The Status of Women on Utah State Boards and Commissions: A 2019 Update

In 2016, the Utah Women & Leadership Project published a research and policy brief titled “The Status of Women on Utah State Boards & Commissions.” It provided useful data to individuals, groups, organizations, and communities working toward improving the equality and impact of girls and women throughout the state. This 2019 update compares the current status of women on Utah state boards and commissions to the research conducted in 2016 and to the latest national statistics.

Utah Data

There are currently 368 Utah state boards and commissions listed as “active,” of which 345 board member listings were located. Hence, there are 3,045 members on the 345 boards or commissions, with 2,050 (67.3%) men and 995 (32.7%) women currently serving. Overall, this is a slight increase of 4.6% from 2016 in terms of the number of seats filled by women. Unfortunately, comparable national data are not available. However, in 2016, one study did report that women constituted 41.9% of top appointed advisory positions to US governors. According to a few 2016 reports, Connecticut, North Dakota, and Texas exceeded 40% female representation on state boards, while Idaho and Alaska surpassed 30%. Importantly, although the majority of Utah state boards and commissions are made up of governor-appointed seats (application and/or approval of the governor or a representative of the governor), some are filled by elective position (e.g., state attorney general). These special membership requirements, including those in which a Code calls for representation by an elected official or specific agency executive, are mandated by state law and have limited representation from the general public.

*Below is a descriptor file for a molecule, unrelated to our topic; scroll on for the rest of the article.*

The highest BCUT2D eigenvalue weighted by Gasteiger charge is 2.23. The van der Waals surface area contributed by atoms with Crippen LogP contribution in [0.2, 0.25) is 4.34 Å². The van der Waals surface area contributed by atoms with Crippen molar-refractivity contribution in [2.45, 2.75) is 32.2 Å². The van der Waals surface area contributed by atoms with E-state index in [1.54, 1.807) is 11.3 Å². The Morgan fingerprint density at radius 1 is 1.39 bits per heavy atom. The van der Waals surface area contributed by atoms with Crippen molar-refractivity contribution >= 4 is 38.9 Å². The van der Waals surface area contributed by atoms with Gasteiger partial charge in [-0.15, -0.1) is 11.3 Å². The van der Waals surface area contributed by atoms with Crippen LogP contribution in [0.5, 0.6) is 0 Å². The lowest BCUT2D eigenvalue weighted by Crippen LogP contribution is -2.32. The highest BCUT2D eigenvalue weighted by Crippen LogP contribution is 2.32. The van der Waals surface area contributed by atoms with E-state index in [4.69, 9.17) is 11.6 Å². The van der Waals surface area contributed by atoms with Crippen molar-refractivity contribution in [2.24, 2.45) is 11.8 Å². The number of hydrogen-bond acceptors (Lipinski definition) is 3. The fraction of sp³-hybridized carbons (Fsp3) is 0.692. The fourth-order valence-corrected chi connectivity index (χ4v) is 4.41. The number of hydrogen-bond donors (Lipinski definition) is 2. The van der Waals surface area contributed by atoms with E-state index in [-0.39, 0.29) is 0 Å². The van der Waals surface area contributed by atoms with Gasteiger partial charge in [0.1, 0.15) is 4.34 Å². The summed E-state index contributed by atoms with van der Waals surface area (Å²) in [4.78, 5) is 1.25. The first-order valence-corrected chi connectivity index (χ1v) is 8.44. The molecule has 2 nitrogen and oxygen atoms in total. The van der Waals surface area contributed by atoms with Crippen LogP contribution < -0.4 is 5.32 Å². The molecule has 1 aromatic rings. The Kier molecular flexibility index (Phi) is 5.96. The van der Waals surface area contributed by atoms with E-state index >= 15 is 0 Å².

Diversity and quality are not mutually exclusive. With even slightly more effort by the state, legislators, and the citizenry of Utah, gender diversity on boards and commissions can exist while simultaneously maintaining high standards and quality. The following five recommendations can lead to positive change that will benefit Utah and its residents:

  1. State agencies and divisions remain integral to supporting gender diversity.
  2. States with legislation encouraging female appointments have a 10% higher rate of women on boards than those without such legislation.
  3. The state of Utah and its agencies and divisions can incorporate quality unconscious bias training for individuals and committees that oversee board appointments.
  4. More Utah women can apply for board and commission openings, and more Utahns can nominate women for open seats.
  5. State government agencies and divisions can curb the negative effects of conscious and unconscious bias by collecting, analyzing, and publishing data on board diversity, including obstacles interfering with the ability of some female appointees to remain on board for the full term.

To learn more about The Status of Women on Utah State Boards and Commissions: A 2019 Update read the entire brief.

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